on this day … 7/6 1983 – The U.S. Supreme Court ruled that retirement plans could not pay women smaller monthly payments solely because of their gender. 


1483 – King Richard III of England was crowned.

1699 – Captain William Kidd, the pirate, was captured in Boston, MA, and deported back to England.

1777 – British forces captured Fort Ticonderoga during the American Revolution.

1854 – In Jackson, MI, the Republican Party held its first convention. 

1858 – Lyman Blake patented the shoe manufacturing machine.

1885 – Louis Pasteur successfully tested his anti-rabies vaccine. The child used in the test later became the director of the Pasteur Institute.

1905 – Fingerprints were exchanged for the first time between officials in Europe and the U.S. The person in question was John Walker. 

1917 – During World War I, Arab forces led by T.E. Lawrence captured the port of Aqaba from the Turks.

1919 – A British dirigible landed in New York at Roosevelt Field. It completed the first crossing of the Atlantic Ocean by an airship.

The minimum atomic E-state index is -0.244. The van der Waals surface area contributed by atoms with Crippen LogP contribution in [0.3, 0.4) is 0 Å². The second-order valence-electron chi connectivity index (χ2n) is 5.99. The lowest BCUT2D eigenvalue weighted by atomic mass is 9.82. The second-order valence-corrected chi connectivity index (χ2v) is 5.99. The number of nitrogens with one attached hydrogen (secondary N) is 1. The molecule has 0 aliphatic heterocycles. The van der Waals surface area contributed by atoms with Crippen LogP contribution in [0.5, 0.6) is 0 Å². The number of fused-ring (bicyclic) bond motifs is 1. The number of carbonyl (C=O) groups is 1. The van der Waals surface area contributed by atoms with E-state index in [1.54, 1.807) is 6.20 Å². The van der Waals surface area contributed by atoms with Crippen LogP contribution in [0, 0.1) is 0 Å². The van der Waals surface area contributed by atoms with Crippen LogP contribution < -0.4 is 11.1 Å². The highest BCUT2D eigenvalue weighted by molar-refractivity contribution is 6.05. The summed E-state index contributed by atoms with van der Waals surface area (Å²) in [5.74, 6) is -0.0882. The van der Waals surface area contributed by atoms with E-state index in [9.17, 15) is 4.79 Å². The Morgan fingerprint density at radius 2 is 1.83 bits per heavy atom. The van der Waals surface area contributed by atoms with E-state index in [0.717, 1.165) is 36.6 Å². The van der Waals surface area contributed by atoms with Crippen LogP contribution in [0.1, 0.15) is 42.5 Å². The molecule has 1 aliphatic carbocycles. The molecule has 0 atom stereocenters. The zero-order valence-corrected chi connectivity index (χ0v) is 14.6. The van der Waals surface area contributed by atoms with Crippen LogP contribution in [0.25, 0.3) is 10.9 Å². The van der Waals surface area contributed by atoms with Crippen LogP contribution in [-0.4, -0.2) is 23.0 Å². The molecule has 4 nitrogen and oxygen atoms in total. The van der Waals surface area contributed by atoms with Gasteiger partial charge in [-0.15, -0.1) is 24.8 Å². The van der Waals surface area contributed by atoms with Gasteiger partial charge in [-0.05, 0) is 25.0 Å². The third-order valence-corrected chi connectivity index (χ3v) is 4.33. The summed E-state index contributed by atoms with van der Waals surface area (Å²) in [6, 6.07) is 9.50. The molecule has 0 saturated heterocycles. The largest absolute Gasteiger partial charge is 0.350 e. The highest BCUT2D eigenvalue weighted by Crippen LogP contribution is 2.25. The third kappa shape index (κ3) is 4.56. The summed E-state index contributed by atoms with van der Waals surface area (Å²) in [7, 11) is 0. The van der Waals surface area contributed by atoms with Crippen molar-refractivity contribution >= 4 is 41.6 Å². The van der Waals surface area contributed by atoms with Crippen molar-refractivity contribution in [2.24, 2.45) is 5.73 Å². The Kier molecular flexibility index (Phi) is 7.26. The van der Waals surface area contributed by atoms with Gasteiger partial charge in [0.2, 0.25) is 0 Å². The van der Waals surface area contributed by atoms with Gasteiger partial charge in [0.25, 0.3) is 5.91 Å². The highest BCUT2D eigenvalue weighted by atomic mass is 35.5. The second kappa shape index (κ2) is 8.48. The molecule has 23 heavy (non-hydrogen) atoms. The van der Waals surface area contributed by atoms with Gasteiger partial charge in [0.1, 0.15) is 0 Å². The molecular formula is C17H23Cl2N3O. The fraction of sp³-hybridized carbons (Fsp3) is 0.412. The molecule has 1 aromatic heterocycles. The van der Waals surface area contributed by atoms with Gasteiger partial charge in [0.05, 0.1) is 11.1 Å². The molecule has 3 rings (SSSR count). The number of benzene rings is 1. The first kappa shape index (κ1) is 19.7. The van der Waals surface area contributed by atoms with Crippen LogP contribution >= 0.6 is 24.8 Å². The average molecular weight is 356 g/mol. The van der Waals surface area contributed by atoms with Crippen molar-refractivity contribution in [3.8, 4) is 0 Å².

1923 – The Union of Soviet Socialist Republics was established.

1928 – “The Lights of New York” was previewed in New York’s Strand Theatre. It was the first all-talking movie.

1932 – The postage rate for first class mail in the U.S. went from 2-cents to 3-cents.

1933 – The first All-Star baseball game was held in Chicago. The American League beat the National League 4-2.

1942 – Diarist Anne Frank and her family took refuge from the Nazis in Amsterdam.

1945 – U.S. President Truman signed an order creating the Medal of Freedom. 

1945 – Nicaragua became the first nation to formally accept the United Nations Charter.

1947 – “Candid Microphone” began airing on ABC radio.

1948 – Frieda Hennok became the first woman to serve as the commissioner of the Federal Communications Commission. 

1957 – Althea Gibson won the Wimbledon women’s singles tennis title. She was the first black athlete to win the event.